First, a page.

Recent Graduate Working to Improve Family Health in Mali

An Elliott School education has led a recent graduate from Foggy Bottom to Mali for an immersive, global experience. Kelsey Oliver, BA ’19, studied international affairs with concentrations in global public health and security policy. Now, she’s living with a host family just outside Mali’s capital city, Bamako, and working as a communications fellow with an organization called Muso. Muso brings preventative care to Malians by deploying hundreds of community health workers, mostly women, to go door-to-door in search of patients. Among the most important services these health workers provide are family planning, newborn screening and treatment for children with malaria, diarrhea and malnutrition.

Kelsey says the best part of her time in Mali has been the sense of community. Her host mother, Tata, and her many host brothers and sisters have become Kelsey’s second family. In this immersive environment, Kelsey also continues to learn the language and cross-cultural communication skills she needs to be successful in her work with Muso. “Whether you’re interested in public health, medicine, engineering, or international affairs, it’s really important to be able to understand where other people are coming from,” Kelsey said. 

Kelsey is using video to document her life in Mali and share a visual story about the impact of Muso’s work. You can watch an episode from her video diary here. To get in touch with Kelsey and hear more about her work, please reach out to her on LinkedIn.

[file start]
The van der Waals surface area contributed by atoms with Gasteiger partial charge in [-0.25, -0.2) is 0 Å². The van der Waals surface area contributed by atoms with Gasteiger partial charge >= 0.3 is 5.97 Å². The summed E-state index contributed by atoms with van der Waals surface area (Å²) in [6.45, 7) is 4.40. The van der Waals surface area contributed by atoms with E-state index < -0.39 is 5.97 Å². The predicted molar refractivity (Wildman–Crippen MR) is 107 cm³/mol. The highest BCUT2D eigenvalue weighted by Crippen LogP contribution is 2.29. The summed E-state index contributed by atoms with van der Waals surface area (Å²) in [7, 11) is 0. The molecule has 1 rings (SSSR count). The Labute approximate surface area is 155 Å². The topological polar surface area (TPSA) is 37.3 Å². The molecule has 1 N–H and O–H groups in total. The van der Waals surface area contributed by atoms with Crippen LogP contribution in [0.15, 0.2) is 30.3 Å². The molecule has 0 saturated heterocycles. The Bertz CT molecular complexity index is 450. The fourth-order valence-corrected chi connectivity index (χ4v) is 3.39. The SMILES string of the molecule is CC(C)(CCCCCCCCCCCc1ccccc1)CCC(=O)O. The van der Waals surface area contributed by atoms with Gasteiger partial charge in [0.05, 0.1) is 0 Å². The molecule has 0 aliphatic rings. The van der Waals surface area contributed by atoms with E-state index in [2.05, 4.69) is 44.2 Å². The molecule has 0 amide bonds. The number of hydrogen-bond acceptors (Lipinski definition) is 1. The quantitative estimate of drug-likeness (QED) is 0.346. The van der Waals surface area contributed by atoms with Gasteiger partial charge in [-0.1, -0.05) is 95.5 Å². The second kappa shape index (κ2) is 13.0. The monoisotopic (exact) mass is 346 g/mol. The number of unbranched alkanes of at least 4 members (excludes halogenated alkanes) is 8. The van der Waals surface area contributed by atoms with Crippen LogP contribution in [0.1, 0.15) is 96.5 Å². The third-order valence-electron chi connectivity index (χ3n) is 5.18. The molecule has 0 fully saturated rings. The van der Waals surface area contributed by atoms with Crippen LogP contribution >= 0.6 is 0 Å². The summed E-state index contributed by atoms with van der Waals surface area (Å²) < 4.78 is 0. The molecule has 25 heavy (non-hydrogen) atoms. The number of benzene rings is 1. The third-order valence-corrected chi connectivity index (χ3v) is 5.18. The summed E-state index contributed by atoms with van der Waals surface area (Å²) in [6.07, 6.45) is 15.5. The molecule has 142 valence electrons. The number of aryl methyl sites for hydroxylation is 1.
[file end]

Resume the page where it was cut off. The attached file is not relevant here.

Alumna Promotes Women’s Leadership and Public Service

 

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In honor of Women’s History Month, we recently caught up with alumna Kateryna Pyatybratova, ESIA BA ’11, MA/MBA ’16, who has turned her experiences at the Elliott School and GW into a career promoting women’s leadership and public service around the world.

Tell us about what you are doing now and why it matters to you.

I currently serve as the director of marketing and business development at the GW Center for Excellence in Public Leadership. In this role, I am responsible for the Center’s go-to-market strategy and partnership-building efforts with U.S. and international government agencies and executive education partners.

In a place like Washington, if you ask someone to identify the number one reason that makes something succeed or fail, the answer inevitably comes down to “leadership.” Right here at GW, we help leaders achieve personal and professional breakthroughs and make a positive difference in their organizations and in the lives of the people they serve. Seeing the impact that we’re making here in DC, and around the world, is what energizes and inspires me to continue to do more.

March is Women’s History Month. How have you worked to promote women’s leadership and public service?

While at the Elliott School, I’ve been blessed to have a number of amazing mentors and friends (both women and men) who supported me in my own leadership journey. It is important to me personally to do the same for others. I called on my extended GW network time and again when I served as director for the Women’s Information Network Advisory Council, fundraised for Hillary Clinton’s presidential campaign, and when a fellow alumna and I started publishing the Women Inspire Action Magazine, telling authentic stories of women who turned their vision into a reality.